Tuning Snapper | BTRFS Snapshot Management on openSUSE

BTRFS on openSUSE.png

Throughout my time helping users with openSUSE, one reoccurring issue that I have heard or read from some users has been the issue of system snapshots by Snapper filling up the root file system. Users have complained that their root file system fills up which ultimately locks up their system. This is often caused by setting up the root partition with an insufficient size, less than 40 GiB. Some users may not want to allocate that much space so a common course of action is to either use BTRFS without snapshots, use XFS or ext4.

There is this misguided impression that BTRFS is not a file system to be trusted but I can, with great assurance tell you that I have yet to have an issue with the file system. If you disagree with this than your perception is based on either a non-openSUSE implementation or if you had problems on openSUSE you did not satisfy its recommendation.

BTRFS with snapshots is a good option for newer machines but your disk partition size may be less than the recommended 40GiB for root, here is what you can do to adjust Snapper. As root open the following file in your editor of choice:


Scan down the configuration file and look for the line #limit for number cleanup section. To limit the total number of snapshots, adjust the NUMBER_LIMIT and NUMBER_LIMIT_IMPORTANT lines.

I changed mine to the following:

# limit for number cleanup

After this adjustment, I have no more than 6 total file system snapshots and it reduced the space taken up by snapshots by about 10 GiB. It should be understood that your mileage may vary depending on how much you fiddle with your system and how much software you have installed.

Final Thoughts

openSUSE is such a stable distribution, even the rolling release, Tumbleweed, that snapshots are almost not necessary. I personally look at snapshots as a kind of insurance policy but the fact is, as long as I have a working internet connection and a working terminal, entering sudo zypper dup (in Tumbleweed) will likely fix any issues I may have caused. As far as Leap is concerned, I haven’t seen an update that brok a system which would require a rollback. That doesn’t mean something couldn’t slip past openQA that may affect your system, I just haven’t seen it.

Also note, I have such confidence in openSUSE Tumbleweed with BTRFS, it is what is on my home server. In over a year, not one update has broken any of the servers or messed with any configurations. It should also be noted that I run older and generally Linux friendly hardware so my chance at issues is much less.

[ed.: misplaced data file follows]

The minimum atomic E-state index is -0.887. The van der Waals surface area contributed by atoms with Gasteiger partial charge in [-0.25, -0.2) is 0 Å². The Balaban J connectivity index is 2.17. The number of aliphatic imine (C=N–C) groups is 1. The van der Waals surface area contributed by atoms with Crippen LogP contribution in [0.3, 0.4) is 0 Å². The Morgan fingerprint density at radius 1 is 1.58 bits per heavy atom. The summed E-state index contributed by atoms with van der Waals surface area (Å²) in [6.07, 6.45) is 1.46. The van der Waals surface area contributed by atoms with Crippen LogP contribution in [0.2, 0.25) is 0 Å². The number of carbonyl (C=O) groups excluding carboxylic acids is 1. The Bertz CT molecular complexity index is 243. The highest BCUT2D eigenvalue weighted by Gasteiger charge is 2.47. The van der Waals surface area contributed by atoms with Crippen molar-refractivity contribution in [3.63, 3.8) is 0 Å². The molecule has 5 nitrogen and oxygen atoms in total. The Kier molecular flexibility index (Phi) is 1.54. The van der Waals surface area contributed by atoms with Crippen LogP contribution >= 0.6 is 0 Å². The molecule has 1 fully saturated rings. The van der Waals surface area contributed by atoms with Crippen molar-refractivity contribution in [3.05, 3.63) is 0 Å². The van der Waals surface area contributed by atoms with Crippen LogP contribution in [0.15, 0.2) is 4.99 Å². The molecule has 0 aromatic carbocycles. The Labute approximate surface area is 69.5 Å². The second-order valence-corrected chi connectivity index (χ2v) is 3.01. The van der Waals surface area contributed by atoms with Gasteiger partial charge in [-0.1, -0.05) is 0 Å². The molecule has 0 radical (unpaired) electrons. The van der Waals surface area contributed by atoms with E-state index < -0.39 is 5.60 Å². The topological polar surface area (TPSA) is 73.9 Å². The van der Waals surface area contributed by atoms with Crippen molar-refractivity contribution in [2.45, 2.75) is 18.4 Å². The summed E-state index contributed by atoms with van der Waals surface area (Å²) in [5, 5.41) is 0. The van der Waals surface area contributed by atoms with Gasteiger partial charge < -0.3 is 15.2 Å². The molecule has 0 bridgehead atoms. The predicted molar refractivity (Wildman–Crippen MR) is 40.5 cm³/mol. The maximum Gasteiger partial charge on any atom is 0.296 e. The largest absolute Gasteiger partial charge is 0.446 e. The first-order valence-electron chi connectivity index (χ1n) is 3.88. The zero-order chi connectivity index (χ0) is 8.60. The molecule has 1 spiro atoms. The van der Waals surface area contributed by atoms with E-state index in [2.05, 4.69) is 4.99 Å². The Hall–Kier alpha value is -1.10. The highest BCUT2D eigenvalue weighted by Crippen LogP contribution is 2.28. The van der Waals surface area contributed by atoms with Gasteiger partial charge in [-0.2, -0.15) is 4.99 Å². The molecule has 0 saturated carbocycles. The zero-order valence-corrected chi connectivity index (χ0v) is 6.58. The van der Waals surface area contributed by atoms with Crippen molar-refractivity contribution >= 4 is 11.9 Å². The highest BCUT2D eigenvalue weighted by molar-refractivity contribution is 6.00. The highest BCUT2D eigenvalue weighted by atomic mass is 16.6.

Further Reading

SUSE.com Snapper Cleanup

5 thoughts on “Tuning Snapper | BTRFS Snapshot Management on openSUSE

  1. “BTRFS with snapshots is a good option for newer machines”
    BTRFS is a not-so-good option for older machenes, where the HDD nearly reaches it’s EOL (even when tests say the HDD is okay). I had a lot of serious problems (non-booting system) with BTRFS on my quite-old machine (that I never experienced before with openSUSE). I switched to Ext4 and the problems were gone.
    I did a internet search and found out that BTRFS seems to work good on newer machines, but there might be problems on older hardware that reaches EOL.

    1. I actually use the snapshots on some older machines but I would agree with you, on an HDD that can be problematic when it is doing maintenance and clearing things out. I have a 2010 netbook with an SSD, using BTRFS and snapshots. It runs openSUSE Tumbleweed and I am very pleased with the system performance. Multimedia performance… well…the wheels of technology have moved on.

  2. I was 1.5 weeks into a Tumbleweed Openbox setup on a 48GB VM and I was installing a separate Python with asdf manager. I needed additional dependencies to accomplish this which I don’t understand because there is a system Python. Anyway, there was a conflict and I chose to replace everything with the new dependencies. It ended up breaking everything even zypper so I couldn’t use it to fix anything. I started to panic. I don’t remember setting up BTRFS and snapper initially but I was able to do a rollback. Problem was it was read-only and I couldn’t update or install anything. I did another rollback with the ambit option and that worked. I was able to install things but when I did a refresh it kept saying “Nothing to do” which seemed off because I know updates are almost daily. I did a forced refresh and that did the trick. So, it does work even on my tiny VM! Unrelated, I use zsh and ohmyzsh and it has a suse plugin with pre-configured aliases which are pretty awesome. I just type “zref && zdup” to upgrade and I don’t even have to type the whole thing because it has auto-completion. It’s a small thing but I thought that was cool. Do I have to setup BTRFS and Snapper? I did install Tumbleweed via Gecko Linux and don’t know if they pre-configured it like other things in the ISO.

    1. On openSUSE proper, there is no additional configuration necessary. I am not totally sure about Gecko Linux. You can easily check to see if it is. I would run “sudo snapper list” to see if there are any snapshots.

      When you go into a read-only snapshot, run in terminal: sudo snapper rollback
      then reboot. That will allow you to do the updates and the like from the previous snapshot.

  3. Hi, I have openSUSE Tumbleweed fully patched as of today operating. I adjusted the number of backups to 12 not 6 as shown above in the tutorial. Opening terminal and passing command “sudo snapper list” returns the following: -> https://paste.opensuse.org/pastes/a187b75d7583 1.I would like to know how to use snapper to restore the first backup. 2. Is the first backup called 789 in this instance? 3. How can I edit /etc/snapper/config/root to keep the backups for more length of time?

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